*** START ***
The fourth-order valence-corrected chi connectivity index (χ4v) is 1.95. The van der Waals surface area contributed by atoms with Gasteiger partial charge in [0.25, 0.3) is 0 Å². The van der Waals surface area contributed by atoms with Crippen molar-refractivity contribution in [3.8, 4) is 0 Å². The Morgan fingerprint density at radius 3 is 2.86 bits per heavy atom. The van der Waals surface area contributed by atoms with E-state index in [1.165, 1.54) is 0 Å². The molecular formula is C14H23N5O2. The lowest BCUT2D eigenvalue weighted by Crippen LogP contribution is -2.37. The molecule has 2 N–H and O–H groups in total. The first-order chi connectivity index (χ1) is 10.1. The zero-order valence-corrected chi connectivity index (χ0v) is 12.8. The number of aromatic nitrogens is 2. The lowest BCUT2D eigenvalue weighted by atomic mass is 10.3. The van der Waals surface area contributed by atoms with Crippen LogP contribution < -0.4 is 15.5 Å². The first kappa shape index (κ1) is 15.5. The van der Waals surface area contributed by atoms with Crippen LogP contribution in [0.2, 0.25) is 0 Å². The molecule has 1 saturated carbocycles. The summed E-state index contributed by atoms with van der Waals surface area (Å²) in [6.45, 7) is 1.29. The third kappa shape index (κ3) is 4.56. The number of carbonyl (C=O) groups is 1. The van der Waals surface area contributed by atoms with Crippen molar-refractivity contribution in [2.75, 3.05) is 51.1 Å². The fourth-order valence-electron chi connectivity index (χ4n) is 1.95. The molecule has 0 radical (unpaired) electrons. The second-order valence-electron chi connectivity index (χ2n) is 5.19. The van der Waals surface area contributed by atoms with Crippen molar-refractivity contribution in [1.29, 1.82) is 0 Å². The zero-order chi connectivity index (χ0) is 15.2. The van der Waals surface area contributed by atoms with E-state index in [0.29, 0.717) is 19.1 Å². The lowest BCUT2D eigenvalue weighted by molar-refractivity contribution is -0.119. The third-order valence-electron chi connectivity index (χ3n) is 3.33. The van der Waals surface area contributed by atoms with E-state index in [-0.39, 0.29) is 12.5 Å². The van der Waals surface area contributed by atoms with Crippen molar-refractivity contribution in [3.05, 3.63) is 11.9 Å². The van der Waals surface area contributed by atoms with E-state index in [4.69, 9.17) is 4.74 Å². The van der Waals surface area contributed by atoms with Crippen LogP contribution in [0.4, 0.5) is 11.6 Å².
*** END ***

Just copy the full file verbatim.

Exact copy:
The fourth-order valence-corrected chi connectivity index (χ4v) is 1.95. The van der Waals surface area contributed by atoms with Gasteiger partial charge in [0.25, 0.3) is 0 Å². The van der Waals surface area contributed by atoms with Crippen molar-refractivity contribution in [3.8, 4) is 0 Å². The Morgan fingerprint density at radius 3 is 2.86 bits per heavy atom. The van der Waals surface area contributed by atoms with E-state index in [1.165, 1.54) is 0 Å². The molecular formula is C14H23N5O2. The lowest BCUT2D eigenvalue weighted by Crippen LogP contribution is -2.37. The molecule has 2 N–H and O–H groups in total. The first-order chi connectivity index (χ1) is 10.1. The zero-order valence-corrected chi connectivity index (χ0v) is 12.8. The number of aromatic nitrogens is 2. The lowest BCUT2D eigenvalue weighted by atomic mass is 10.3. The van der Waals surface area contributed by atoms with Crippen LogP contribution < -0.4 is 15.5 Å². The first kappa shape index (κ1) is 15.5. The van der Waals surface area contributed by atoms with Crippen LogP contribution in [0.2, 0.25) is 0 Å². The molecule has 1 saturated carbocycles. The summed E-state index contributed by atoms with van der Waals surface area (Å²) in [6.45, 7) is 1.29. The third kappa shape index (κ3) is 4.56. The number of carbonyl (C=O) groups is 1. The van der Waals surface area contributed by atoms with Crippen molar-refractivity contribution in [2.75, 3.05) is 51.1 Å². The fourth-order valence-electron chi connectivity index (χ4n) is 1.95. The molecule has 0 radical (unpaired) electrons. The second-order valence-electron chi connectivity index (χ2n) is 5.19. The van der Waals surface area contributed by atoms with Crippen molar-refractivity contribution in [1.29, 1.82) is 0 Å². The zero-order chi connectivity index (χ0) is 15.2. The van der Waals surface area contributed by atoms with E-state index in [0.29, 0.717) is 19.1 Å². The lowest BCUT2D eigenvalue weighted by molar-refractivity contribution is -0.119. The third-order valence-electron chi connectivity index (χ3n) is 3.33. The van der Waals surface area contributed by atoms with E-state index in [-0.39, 0.29) is 12.5 Å². The van der Waals surface area contributed by atoms with Crippen molar-refractivity contribution in [3.05, 3.63) is 11.9 Å². The van der Waals surface area contributed by atoms with E-state index in [4.69, 9.17) is 4.74 Å². The van der Waals surface area contributed by atoms with Crippen LogP contribution in [0.4, 0.5) is 11.6 Å².